“Listen to your professors when they talk about things that aren’t homework related. Pay attention.”
A quick Google search of Vassili (Vasya) Vorotnikov yields hundreds of links to stories, articles and photos about his incredible rock-climbing career. He has been climbing since he was a young boy (age 9) in Moscow and has really made a mark for himself. Today he is considered one of the top climbers in New England and the U.S.
Having achieved such a high level of proficiency in one endeavor might suffice for most people, but not for Vasya. Originally, he chose to attend UNH because of its proximity to his NH home and some of his favorite climbing areas. However, since arriving here UNH has “exceeded” his expectations. Having to pay a substantial portion of his own tuition at UNH, Vasya says that he wanted to get a running start from the very first day. He did this by asking questions and paying attention.
“Two friends and a professor” – no this isn’t the title of a new TV sitcom, it’s who Vasya credits with influencing him most at UNH. One of his friends, David, told Vasya from the very beginning that it’s not so much about what school you attend but more about what you do when you are at school. He encouraged Vasya to take advantage of every opportunity. Another friend, Morgan, has challenged Vasya to go “beyond doing just what you have to” leading to several scholarship and work/collaboration opportunities. As a matter of fact, Morgan was the one who forwarded Vasya an email sent to physics majors advertising a programming job with Professor Charles Smith. Vasya applied and got the job. This isn’t your typical college job, he’s not doing homework for other classes, no, Vasya has developed software using Fortran (programming language) that collects and analyzes satellite data about solar winds. The software looks for discontinuities or “shocks” and can be used to predict magnetic storms, which can be very detrimental to power and telecommunications. Despite not being a physics major, Vasya has continued to collaborate with Dr. Smith, resulting in prestigious publications and presentations.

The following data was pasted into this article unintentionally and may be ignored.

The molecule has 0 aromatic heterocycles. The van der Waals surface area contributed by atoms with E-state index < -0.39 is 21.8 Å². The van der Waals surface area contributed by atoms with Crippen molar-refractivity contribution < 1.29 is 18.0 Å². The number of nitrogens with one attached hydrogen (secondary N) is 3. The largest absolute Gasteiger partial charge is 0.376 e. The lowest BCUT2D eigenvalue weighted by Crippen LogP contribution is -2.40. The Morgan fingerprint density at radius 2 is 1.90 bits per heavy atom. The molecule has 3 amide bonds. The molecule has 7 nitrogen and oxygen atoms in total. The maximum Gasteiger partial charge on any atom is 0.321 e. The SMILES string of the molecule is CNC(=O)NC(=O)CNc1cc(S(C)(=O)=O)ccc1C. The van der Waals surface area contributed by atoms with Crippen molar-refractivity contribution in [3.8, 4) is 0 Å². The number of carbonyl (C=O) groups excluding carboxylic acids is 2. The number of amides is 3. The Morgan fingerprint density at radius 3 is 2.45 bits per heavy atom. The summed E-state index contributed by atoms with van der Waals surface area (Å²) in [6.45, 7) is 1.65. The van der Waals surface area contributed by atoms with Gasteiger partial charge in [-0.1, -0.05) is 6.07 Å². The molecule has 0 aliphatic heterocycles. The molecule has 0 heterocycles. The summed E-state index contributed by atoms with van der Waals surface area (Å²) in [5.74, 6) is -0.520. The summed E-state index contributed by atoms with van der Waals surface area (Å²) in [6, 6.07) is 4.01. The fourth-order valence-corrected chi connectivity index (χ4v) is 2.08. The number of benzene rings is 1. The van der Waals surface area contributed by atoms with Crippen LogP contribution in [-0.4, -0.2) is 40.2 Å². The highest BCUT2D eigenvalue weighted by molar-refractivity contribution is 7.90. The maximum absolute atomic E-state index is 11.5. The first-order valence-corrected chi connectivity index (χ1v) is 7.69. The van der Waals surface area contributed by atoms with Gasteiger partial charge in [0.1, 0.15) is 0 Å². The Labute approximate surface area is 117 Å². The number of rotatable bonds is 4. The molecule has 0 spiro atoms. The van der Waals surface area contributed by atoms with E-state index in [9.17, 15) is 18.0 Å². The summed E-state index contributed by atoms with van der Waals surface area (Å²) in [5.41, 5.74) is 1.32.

Over the summer Vasya will travel to Spain (outside Madrid) on an International Research Opportunity (IROP) grant to study bio-fuels – more specifically cellulosic ethanol and bio-diesel. Being a chemical engineering major this research is right up his ally. When asked about his interest in bio-fuels, Vasya talks about making his mark on the world by figuring out efficient and cost-effective ways to mass produce bio-fuels. However, he admits to a bit of selfishness when it comes to protecting the natural areas where he loves to climb.
In the future Vasya has his sights set on a Ph.D. in chemical engineering. You might have heard of some of the places he’s thinking of applying: Cal-Berkeley, MIT, and Dartmouth. Before that happens Vasya has to graduate, which is just fine with him because he loves that his courses are getting harder: “The harder the courses get the more fun they get. It’s really fun when it all comes together.”
2011 - 2012 CYOS Honorees: (left to right) Amy Ma, Michael Vidal, Eliza Mackintosh, Chris Foss, Stacey Hoang, Theresa Lewis, Charlie O'Connor, Katie Lantz, Sunya Yakovleff, Harrison Roakes